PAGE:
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In the front rank of the columns which have advanced the civilization of the northwest, Solomon M. Jeffreys has led the way to the substantial development, progress and up building of Idaho, being particularly active in the growth of Weiser, where he still makes his home. He is numbered among the pioneers of Idaho, California and Oregon, his memory going back to the time when the entire Pacific coast was but very sparsely settled, when the Indians were more numerous than the white men, and the land had not been reclaimed for purposes of cultivation, but remained in the primitive condition in which it came from the hand of nature.
Mr. Jeffreys was born in Jackson County, Missouri, February 11, 1835, and is of English lineage. His father, Thomas Jeffreys, was born in Kentucky and was married there to Miss Mary Dickerson. In 1845, with his wife and five children, he started for Oregon with a train of sixty wagons, drawn by oxen and mules, there being about two hundred persons in the company. They were nine months in making the long and tedious journey across the plains and endured many hardships and privations. Their route lay along the south and west banks of the Snake River, but they little dreamed that in the course of a few years members of their Party would locate in that beautiful district of what is now the state of Idaho. They pressed onward to the fertile Willamette valley, and the father located a “donation” claim of six hundred and forty acres of land in what became the rich County of Yamhill, Oregon. In 1849, attracted by the discovery of gold in California, he went to that state, accompanied by two of his sons, and engaged in mining for some time. When they had taken out considerable gold they started to return to Oregon, but the father died and was buried at sea, when forty-eight years of age. He was an honest, industrious and brave pioneer. His estimable wife, who shared with him in the dangers and privations of frontier life, survived him for a long period, and died at the age of seventy-three years. Of their five children who crossed the plains only two are living, Solomon and James.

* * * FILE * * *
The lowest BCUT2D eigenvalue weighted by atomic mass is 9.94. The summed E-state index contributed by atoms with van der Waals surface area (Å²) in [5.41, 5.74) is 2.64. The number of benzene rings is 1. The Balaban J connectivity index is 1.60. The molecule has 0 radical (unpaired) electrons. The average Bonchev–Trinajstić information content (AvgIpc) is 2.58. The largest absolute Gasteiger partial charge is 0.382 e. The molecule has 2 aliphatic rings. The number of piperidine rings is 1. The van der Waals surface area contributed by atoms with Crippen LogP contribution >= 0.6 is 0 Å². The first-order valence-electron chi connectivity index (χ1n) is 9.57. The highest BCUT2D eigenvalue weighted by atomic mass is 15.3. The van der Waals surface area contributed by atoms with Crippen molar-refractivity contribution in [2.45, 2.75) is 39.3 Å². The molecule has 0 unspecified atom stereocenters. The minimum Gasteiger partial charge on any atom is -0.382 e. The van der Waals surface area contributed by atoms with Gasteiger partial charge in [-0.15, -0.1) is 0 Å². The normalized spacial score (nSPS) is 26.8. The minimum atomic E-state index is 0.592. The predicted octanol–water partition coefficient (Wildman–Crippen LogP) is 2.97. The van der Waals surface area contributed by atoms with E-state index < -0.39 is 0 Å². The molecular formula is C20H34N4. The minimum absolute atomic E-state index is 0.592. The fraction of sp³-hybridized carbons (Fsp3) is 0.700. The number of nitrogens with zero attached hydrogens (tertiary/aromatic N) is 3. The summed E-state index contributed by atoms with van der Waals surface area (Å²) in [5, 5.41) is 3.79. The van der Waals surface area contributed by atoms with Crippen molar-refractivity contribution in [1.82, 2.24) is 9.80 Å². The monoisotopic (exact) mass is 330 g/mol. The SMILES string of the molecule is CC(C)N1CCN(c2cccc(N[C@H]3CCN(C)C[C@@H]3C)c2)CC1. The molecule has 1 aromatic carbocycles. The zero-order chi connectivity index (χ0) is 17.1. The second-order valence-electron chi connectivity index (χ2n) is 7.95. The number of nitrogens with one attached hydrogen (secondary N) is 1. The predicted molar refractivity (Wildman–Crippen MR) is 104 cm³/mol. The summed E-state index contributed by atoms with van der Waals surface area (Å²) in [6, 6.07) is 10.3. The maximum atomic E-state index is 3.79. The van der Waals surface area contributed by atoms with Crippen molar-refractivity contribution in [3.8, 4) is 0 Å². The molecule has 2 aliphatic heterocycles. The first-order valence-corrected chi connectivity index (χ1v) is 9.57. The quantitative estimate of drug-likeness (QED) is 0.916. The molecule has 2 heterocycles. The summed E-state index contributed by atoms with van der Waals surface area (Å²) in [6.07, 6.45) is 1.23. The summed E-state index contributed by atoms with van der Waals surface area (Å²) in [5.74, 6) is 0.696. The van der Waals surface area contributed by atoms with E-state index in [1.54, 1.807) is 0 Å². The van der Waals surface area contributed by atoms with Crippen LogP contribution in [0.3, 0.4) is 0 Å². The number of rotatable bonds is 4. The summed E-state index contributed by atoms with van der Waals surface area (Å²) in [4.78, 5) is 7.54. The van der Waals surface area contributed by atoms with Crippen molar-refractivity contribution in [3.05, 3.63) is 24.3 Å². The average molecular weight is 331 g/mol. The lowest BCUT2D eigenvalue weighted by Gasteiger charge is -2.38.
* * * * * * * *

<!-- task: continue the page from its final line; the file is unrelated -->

The former acquired his education in Polk County, Oregon, and at the Methodist Mission College, at Salem. In 1849 he went with his father and brother John to California and engaged in mining on the north fork of the American River. When they had saved twenty-five thousand dollars they started to return to Oregon. After the death and burial of their father at sea, the brothers continued on their way alone to Yamhill County, where Mr. Jeffreys of this review engaged in farming for a number of years. He then followed stock raising in eastern Oregon, and became one of the largest cattlemen of that time. In 1862 he drove one thousand head of cattle from The Dalles to the Carriboo Country, where he butchered them, selling the beef to the miners for fifty and seventy-five cents per pound, making on that venture about half a million dollars. On the trip to that place, the Indian chief Moses and his band accompanied Mr. Jeffreys and his Party, and they feasted the Indians on the best they had. His brother John was a lieutenant in the Wasco Company, and with his command participated in the Indian war of 1856.